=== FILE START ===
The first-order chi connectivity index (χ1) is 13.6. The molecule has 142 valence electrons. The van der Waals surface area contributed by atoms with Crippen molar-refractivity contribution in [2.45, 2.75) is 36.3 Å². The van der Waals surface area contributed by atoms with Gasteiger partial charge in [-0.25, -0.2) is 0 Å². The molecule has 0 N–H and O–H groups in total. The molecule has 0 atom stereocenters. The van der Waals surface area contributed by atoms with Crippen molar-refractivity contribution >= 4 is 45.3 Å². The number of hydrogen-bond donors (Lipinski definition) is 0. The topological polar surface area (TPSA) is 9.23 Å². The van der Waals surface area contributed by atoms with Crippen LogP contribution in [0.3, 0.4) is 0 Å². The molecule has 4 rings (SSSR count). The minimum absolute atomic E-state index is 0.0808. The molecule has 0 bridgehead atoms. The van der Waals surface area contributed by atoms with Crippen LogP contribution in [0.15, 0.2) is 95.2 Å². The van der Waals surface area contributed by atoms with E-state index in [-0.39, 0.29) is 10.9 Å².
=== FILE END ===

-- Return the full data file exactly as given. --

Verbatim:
The first-order chi connectivity index (χ1) is 13.6. The molecule has 142 valence electrons. The van der Waals surface area contributed by atoms with Crippen molar-refractivity contribution in [2.45, 2.75) is 36.3 Å². The van der Waals surface area contributed by atoms with Gasteiger partial charge in [-0.25, -0.2) is 0 Å². The molecule has 0 N–H and O–H groups in total. The molecule has 0 atom stereocenters. The van der Waals surface area contributed by atoms with Crippen molar-refractivity contribution >= 4 is 45.3 Å². The number of hydrogen-bond donors (Lipinski definition) is 0. The topological polar surface area (TPSA) is 9.23 Å². The van der Waals surface area contributed by atoms with Crippen LogP contribution in [0.3, 0.4) is 0 Å². The molecule has 4 rings (SSSR count). The minimum absolute atomic E-state index is 0.0808. The molecule has 0 bridgehead atoms. The van der Waals surface area contributed by atoms with Crippen LogP contribution in [0.15, 0.2) is 95.2 Å². The van der Waals surface area contributed by atoms with E-state index in [-0.39, 0.29) is 10.9 Å².